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Akhatenje

Dear Abubakar,
I love this book. I hate it too. I feel all manner of healthy and unhealthy things about Seasons of Crimson Blossoms. I also know the smell of cockroaches because I grew up in a house that smelled of giant cockroaches, thanks to the infestation from and at the neighbour’s house. Those damned insects never died, and they moved houses with us twice. The third time we got a liquid exterminator. Anyway, I am glad someone else knows how roaches smell.
I like how you italicise the English. It is a secondary language in Africa and belongs in italics. I love how you, like most Nigerian authors, put your people’s food in your stories without any apologies. Reminds me of the day I specifically told a Nigerian waiter to tell the chef not to put pepper in my food. He promised me that there would be no traces of pepper in my order but lo and behold my plate came with 10 times the fire it may have originally been intended to have. Spite? No. Making a point? Yes, the chef was just telling me that you guys love your food as it is and you will not spare us the details. No matter where! Out here we just write about tea, coffee and fries. Cause we so English-American!
I hate that you put books and writers in your book (my pet peeve) and I forgave you halfheartedly until I saw that god forsaken, pointless, mamafucker of a book, Life of Pi. I hate that book. And I hated it more whe ... Read Full Review

Dear Abubakar,
I love this book. I hate it too. I feel all manner of healthy and unhealthy things about Seasons of Crimson Blossoms. I also know the smell of cockroaches because I grew up in a house that smelled of giant cockroaches, thanks to the infestation from and at the neighbour’s house. Those damned insects never died, and they moved houses with us twice. The third time we got a liquid exterminator. Anyway, I am glad someone else knows how roaches smell.
I like how you italicise the English. It is a secondary language in Africa and belongs in italics. I love how you, like most Nigerian authors, put your people’s food in your stories without any apologies. Reminds me of the day I specifically told a Nigerian waiter to tell the chef not to put pepper in my food. He promised me that there would be no traces of pepper in my order but lo and behold my plate came with 10 times the fire it may have originally been intended to have. Spite? No. Making a point? Yes, the chef was just telling me that you guys love your food as it is and you will not spare us the details. No matter where! Out here we just write about tea, coffee and fries. Cause we so English-American!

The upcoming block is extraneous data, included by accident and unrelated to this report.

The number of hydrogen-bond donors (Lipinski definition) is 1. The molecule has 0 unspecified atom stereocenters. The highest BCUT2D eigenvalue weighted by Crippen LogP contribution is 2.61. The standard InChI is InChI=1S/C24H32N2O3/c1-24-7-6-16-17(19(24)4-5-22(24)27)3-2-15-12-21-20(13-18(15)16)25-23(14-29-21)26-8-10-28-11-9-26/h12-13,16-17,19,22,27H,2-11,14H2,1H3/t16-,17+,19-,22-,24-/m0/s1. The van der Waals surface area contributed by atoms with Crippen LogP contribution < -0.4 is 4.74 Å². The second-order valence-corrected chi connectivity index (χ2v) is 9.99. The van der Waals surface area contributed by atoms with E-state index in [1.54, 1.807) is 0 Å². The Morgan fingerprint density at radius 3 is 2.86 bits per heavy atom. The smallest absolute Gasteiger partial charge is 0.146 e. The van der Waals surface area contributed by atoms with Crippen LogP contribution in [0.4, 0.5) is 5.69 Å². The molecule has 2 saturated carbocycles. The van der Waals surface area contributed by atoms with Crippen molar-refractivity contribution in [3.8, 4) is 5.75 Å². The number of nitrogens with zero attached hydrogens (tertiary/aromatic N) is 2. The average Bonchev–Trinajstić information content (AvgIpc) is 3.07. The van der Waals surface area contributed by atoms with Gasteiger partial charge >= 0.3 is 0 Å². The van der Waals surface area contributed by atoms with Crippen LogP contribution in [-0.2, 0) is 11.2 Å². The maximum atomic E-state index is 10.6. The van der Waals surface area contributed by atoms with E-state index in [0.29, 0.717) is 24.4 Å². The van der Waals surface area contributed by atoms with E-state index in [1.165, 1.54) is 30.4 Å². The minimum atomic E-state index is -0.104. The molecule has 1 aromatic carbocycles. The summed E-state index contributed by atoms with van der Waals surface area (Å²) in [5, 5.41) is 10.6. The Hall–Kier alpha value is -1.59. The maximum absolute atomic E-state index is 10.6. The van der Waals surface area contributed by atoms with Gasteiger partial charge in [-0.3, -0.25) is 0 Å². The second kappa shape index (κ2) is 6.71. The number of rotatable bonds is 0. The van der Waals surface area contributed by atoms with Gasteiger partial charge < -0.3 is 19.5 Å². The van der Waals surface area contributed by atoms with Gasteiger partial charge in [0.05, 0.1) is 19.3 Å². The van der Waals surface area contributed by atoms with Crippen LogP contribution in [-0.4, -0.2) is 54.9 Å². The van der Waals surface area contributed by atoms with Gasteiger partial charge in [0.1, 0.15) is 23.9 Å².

I hate that you put books and writers in your book (my pet peeve) and I forgave you halfheartedly until I saw that god forsaken, pointless, mamafucker of a book, Life of Pi. I hate that book. And I hated it more when I heard Yann Martel explain it on the BBC World Book Club. That book was supposed to start and end in its last few pages, but we will talk about that when my ulcers are cured. I think that fiction authors who invoke other authors in their books are show offs. Plus can you believe I have all these Hemingway books in my house that I have never read? Chances are I will never read them now thanks to you and Binta.
I loved Reza. I don’t think you gave him what he deserved. Seriously Abubakar. Munkaila got what he deserved. Hureira too…maybe. But not that sexy Reza animal, who gave Binta what she deserved *wink*. The least you could have done was reward him with virgins in the afterlife. Why did you trick him with a nice cup of tea? He was the good kind of criminal! I fell in love with Reza dammit! You silently let Mallam Haruna get away with gossip and indirect murder. Let’s not even talk about the senator. You had mercy on a politician, but cast my Reza away like he was a nobody…sigh. Where is justice? And don’t tell me that such is life…
On a serious note though, this book is a great balance of the social, political and religious life in Nigeria and I got the insight I needed as an outsider. You did not force themes down my throat, which says a lot about your skill. Fa’iza’s sub plot is very important, especially in the African context, because we tend to blame supernatural elements for psychological problems that can be treated with something as simple as having someone to talk to about the trauma.
All in all, this is a great work of fiction. Congratulations.
Regards,
Akhatenje

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